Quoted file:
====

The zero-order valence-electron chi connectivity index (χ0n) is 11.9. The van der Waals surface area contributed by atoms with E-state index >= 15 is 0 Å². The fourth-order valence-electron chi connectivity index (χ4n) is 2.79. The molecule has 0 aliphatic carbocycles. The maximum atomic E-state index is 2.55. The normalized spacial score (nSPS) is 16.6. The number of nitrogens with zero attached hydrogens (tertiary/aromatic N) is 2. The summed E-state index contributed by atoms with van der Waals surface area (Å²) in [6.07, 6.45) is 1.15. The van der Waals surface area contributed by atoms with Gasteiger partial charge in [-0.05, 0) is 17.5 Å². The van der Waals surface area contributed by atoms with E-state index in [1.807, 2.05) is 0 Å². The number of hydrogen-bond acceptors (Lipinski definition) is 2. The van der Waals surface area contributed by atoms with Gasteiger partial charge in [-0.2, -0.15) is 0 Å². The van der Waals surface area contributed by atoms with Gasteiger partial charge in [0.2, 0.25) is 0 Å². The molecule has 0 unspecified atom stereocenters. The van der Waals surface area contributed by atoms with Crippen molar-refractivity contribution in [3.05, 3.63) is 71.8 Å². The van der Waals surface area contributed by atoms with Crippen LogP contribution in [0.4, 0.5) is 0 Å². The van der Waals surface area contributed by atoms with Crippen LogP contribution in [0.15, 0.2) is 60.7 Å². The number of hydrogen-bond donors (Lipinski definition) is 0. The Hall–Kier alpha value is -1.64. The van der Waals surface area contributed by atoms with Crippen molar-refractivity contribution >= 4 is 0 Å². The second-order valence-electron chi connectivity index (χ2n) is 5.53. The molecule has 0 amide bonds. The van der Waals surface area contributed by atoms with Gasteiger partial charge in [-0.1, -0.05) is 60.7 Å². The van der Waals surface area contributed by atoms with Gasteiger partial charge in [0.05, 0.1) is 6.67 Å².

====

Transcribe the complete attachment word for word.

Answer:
The zero-order valence-electron chi connectivity index (χ0n) is 11.9. The van der Waals surface area contributed by atoms with E-state index >= 15 is 0 Å². The fourth-order valence-electron chi connectivity index (χ4n) is 2.79. The molecule has 0 aliphatic carbocycles. The maximum atomic E-state index is 2.55. The normalized spacial score (nSPS) is 16.6. The number of nitrogens with zero attached hydrogens (tertiary/aromatic N) is 2. The summed E-state index contributed by atoms with van der Waals surface area (Å²) in [6.07, 6.45) is 1.15. The van der Waals surface area contributed by atoms with Gasteiger partial charge in [-0.05, 0) is 17.5 Å². The van der Waals surface area contributed by atoms with E-state index in [1.807, 2.05) is 0 Å². The number of hydrogen-bond acceptors (Lipinski definition) is 2. The van der Waals surface area contributed by atoms with Gasteiger partial charge in [-0.2, -0.15) is 0 Å². The van der Waals surface area contributed by atoms with Gasteiger partial charge in [0.2, 0.25) is 0 Å². The molecule has 0 unspecified atom stereocenters. The van der Waals surface area contributed by atoms with Crippen molar-refractivity contribution in [3.05, 3.63) is 71.8 Å². The van der Waals surface area contributed by atoms with Crippen LogP contribution in [0.4, 0.5) is 0 Å². The van der Waals surface area contributed by atoms with Crippen LogP contribution in [0.15, 0.2) is 60.7 Å². The number of hydrogen-bond donors (Lipinski definition) is 0. The Hall–Kier alpha value is -1.64. The van der Waals surface area contributed by atoms with Crippen molar-refractivity contribution >= 4 is 0 Å². The second-order valence-electron chi connectivity index (χ2n) is 5.53. The molecule has 0 amide bonds. The van der Waals surface area contributed by atoms with Gasteiger partial charge in [-0.1, -0.05) is 60.7 Å². The van der Waals surface area contributed by atoms with Gasteiger partial charge in [0.05, 0.1) is 6.67 Å².